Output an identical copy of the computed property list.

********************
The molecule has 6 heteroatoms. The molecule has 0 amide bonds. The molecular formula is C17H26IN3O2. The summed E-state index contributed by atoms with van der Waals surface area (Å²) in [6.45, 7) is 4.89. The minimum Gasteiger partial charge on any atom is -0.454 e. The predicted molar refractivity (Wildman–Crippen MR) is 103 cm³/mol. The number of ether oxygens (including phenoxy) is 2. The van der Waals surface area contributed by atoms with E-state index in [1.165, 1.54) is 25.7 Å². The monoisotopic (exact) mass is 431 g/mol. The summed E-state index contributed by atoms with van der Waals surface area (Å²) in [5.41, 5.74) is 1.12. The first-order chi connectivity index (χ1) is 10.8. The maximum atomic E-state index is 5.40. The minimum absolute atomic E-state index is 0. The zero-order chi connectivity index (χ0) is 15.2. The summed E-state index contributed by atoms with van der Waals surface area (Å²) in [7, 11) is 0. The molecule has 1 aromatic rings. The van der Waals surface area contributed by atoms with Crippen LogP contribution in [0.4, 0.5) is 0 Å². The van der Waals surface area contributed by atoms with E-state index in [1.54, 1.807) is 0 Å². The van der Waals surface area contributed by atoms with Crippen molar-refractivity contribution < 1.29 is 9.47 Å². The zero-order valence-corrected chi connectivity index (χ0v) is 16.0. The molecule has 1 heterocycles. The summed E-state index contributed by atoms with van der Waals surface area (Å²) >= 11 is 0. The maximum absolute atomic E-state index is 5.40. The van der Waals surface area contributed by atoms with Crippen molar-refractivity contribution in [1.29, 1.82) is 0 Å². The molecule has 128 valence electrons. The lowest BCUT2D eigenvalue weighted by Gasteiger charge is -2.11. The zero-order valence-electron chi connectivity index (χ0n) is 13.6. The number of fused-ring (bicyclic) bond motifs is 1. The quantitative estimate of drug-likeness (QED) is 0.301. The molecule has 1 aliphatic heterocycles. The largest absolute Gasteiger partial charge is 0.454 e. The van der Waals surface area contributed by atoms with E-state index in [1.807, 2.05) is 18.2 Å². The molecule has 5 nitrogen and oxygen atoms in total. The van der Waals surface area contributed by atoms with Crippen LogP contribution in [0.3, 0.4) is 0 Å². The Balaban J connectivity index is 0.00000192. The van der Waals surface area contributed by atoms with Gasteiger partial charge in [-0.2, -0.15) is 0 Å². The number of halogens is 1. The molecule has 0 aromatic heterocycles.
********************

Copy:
The molecule has 6 heteroatoms. The molecule has 0 amide bonds. The molecular formula is C17H26IN3O2. The summed E-state index contributed by atoms with van der Waals surface area (Å²) in [6.45, 7) is 4.89. The minimum Gasteiger partial charge on any atom is -0.454 e. The predicted molar refractivity (Wildman–Crippen MR) is 103 cm³/mol. The number of ether oxygens (including phenoxy) is 2. The van der Waals surface area contributed by atoms with E-state index in [1.165, 1.54) is 25.7 Å². The monoisotopic (exact) mass is 431 g/mol. The summed E-state index contributed by atoms with van der Waals surface area (Å²) in [5.41, 5.74) is 1.12. The first-order chi connectivity index (χ1) is 10.8. The maximum atomic E-state index is 5.40. The minimum absolute atomic E-state index is 0. The zero-order chi connectivity index (χ0) is 15.2. The summed E-state index contributed by atoms with van der Waals surface area (Å²) in [7, 11) is 0. The molecule has 1 aromatic rings. The van der Waals surface area contributed by atoms with Crippen LogP contribution in [0.4, 0.5) is 0 Å². The van der Waals surface area contributed by atoms with E-state index in [1.54, 1.807) is 0 Å². The van der Waals surface area contributed by atoms with Crippen molar-refractivity contribution < 1.29 is 9.47 Å². The zero-order valence-corrected chi connectivity index (χ0v) is 16.0. The molecule has 1 heterocycles. The summed E-state index contributed by atoms with van der Waals surface area (Å²) >= 11 is 0. The maximum absolute atomic E-state index is 5.40. The van der Waals surface area contributed by atoms with Crippen molar-refractivity contribution in [1.29, 1.82) is 0 Å². The molecule has 128 valence electrons. The lowest BCUT2D eigenvalue weighted by Gasteiger charge is -2.11. The zero-order valence-electron chi connectivity index (χ0n) is 13.6. The number of fused-ring (bicyclic) bond motifs is 1. The quantitative estimate of drug-likeness (QED) is 0.301. The molecule has 1 aliphatic heterocycles. The largest absolute Gasteiger partial charge is 0.454 e. The van der Waals surface area contributed by atoms with E-state index in [1.807, 2.05) is 18.2 Å². The molecule has 5 nitrogen and oxygen atoms in total. The van der Waals surface area contributed by atoms with Crippen LogP contribution in [0.3, 0.4) is 0 Å². The Balaban J connectivity index is 0.00000192. The van der Waals surface area contributed by atoms with Gasteiger partial charge in [-0.2, -0.15) is 0 Å². The number of halogens is 1. The molecule has 0 aromatic heterocycles.